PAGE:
In the Alabama Democratic Party’s first meeting since the controversial decision by leadership to rewrite the party bylaws and dissolve several caucuses, arguments erupted after leaders tried to stop members and media from recording the meeting, according to the Alabama Reflector. Ultimately, the majority of the meeting was held in executive session.
ADP chairman Randy Kelley later told reporters that he attempted to block recordings because those recording were not members of the State Democratic Executive Committee and were being disruptive.
The attendees, some of whom were in attendance to protest the recent bylaws changes, argued that the meetings were required by party bylaws to be open to the public.
When former caucus members, who were ousted by the recent bylaws changes, attempted to record the meeting, arguments ensued.
The Reflector reported that when party vice-chair Tabitha Isner attempted to intervene on behalf of those recording, Joe Reed, chairman of the party’s Black Caucus, told her to “be quiet, girl.”
After several minutes of arguing, ADP leaders announced that the meeting was moving into an executive session and cleared the room of all non-members. After nearly two hours, Kelley emerged and announced that the meeting had concluded during the executive session.
The scene is not likely to sit well with leaders from the Democratic National Committee. The DNC’s Rules and Bylaws Committee has previously announced an investigation into the recent bylaws changes, and some members of the Committee openly expressed outrage and surprise at both the changes and the manner in which they came about.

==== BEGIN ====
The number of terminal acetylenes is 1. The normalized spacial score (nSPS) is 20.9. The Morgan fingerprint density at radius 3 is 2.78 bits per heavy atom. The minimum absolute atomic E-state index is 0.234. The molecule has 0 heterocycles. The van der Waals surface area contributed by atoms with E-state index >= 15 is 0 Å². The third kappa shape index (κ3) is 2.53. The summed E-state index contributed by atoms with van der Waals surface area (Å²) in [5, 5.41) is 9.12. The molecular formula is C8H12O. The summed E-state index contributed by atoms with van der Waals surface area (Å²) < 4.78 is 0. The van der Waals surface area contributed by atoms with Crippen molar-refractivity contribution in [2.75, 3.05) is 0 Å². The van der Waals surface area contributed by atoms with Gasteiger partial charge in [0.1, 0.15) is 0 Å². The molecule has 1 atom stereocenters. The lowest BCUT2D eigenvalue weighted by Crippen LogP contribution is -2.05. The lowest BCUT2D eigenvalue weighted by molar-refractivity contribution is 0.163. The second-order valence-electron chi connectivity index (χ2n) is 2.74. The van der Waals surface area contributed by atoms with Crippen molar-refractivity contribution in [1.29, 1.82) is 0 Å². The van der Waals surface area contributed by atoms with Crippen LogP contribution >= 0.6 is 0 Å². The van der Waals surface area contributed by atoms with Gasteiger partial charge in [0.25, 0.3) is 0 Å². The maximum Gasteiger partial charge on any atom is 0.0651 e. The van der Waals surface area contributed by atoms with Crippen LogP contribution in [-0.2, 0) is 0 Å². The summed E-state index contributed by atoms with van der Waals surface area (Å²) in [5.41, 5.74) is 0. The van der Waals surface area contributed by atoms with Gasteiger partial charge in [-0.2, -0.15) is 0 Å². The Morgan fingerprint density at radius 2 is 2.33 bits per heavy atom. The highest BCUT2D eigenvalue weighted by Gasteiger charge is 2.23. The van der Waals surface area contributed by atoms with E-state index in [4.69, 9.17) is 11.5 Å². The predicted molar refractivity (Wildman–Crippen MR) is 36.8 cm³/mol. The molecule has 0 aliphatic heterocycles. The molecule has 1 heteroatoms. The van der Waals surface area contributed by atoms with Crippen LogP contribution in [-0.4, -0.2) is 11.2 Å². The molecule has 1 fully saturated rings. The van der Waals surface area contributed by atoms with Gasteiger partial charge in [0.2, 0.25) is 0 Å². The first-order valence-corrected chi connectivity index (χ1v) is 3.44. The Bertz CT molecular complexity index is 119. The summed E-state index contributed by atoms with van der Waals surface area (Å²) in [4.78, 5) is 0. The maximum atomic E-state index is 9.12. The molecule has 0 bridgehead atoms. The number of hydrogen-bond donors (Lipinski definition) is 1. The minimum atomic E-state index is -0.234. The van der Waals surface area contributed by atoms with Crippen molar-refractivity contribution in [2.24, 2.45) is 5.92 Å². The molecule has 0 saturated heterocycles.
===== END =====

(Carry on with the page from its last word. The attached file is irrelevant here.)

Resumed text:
Those changes undone the bylaws changes of 2019, which had been pushed and supported by the DNC and national party leadership. Those changes removed outdated language in the ADP bylaws that limited minority caucuses and granted vast voting power to the Black Caucus. That power had been used for years by Reed to essentially control the party.
The 2019 rewrites didn’t dilute the participation of Black members, but it did weaken the power of the Black Caucus by granting power to other minority groups, such Youth, Hispanic, LGBTQ+, Native American and Asian Caucuses. Many of those groups also had Black members, but those members weren’t necessarily beholden to Reed and the Black Caucus, particularly on the matter of party leadership.
The 2019 changes ushered in a leadership change and a series of seemingly endless legal challenges from Reed and the Black Caucus. Those challenges all failed, but Reed was still able to regain control of the party last fall, when Kelley – one of Reed’s closest allies – was elected party chair. Killing that 2019 bylaws change was one of their first orders of business.
On May 6, during another chaotic meeting, new bylaws were allegedly approved, although numerous members argued that there was not a quorum present to hold the meeting, that leadership attempted to charge a poll tax for voting and that the vote was miscount. A formal challenge has been filed with the DNC.
The DNC responded by sending a letter two weeks later stating that the new bylaws “appear to treat different minority groups unequally,” and it threatened that Alabama could lose its delegates for the DNC convention.
Then, in mid-June, the DNC’s Rules and Bylaws Committee announced that it would open a formal investigation into the bylaws changes. That investigation is ongoing.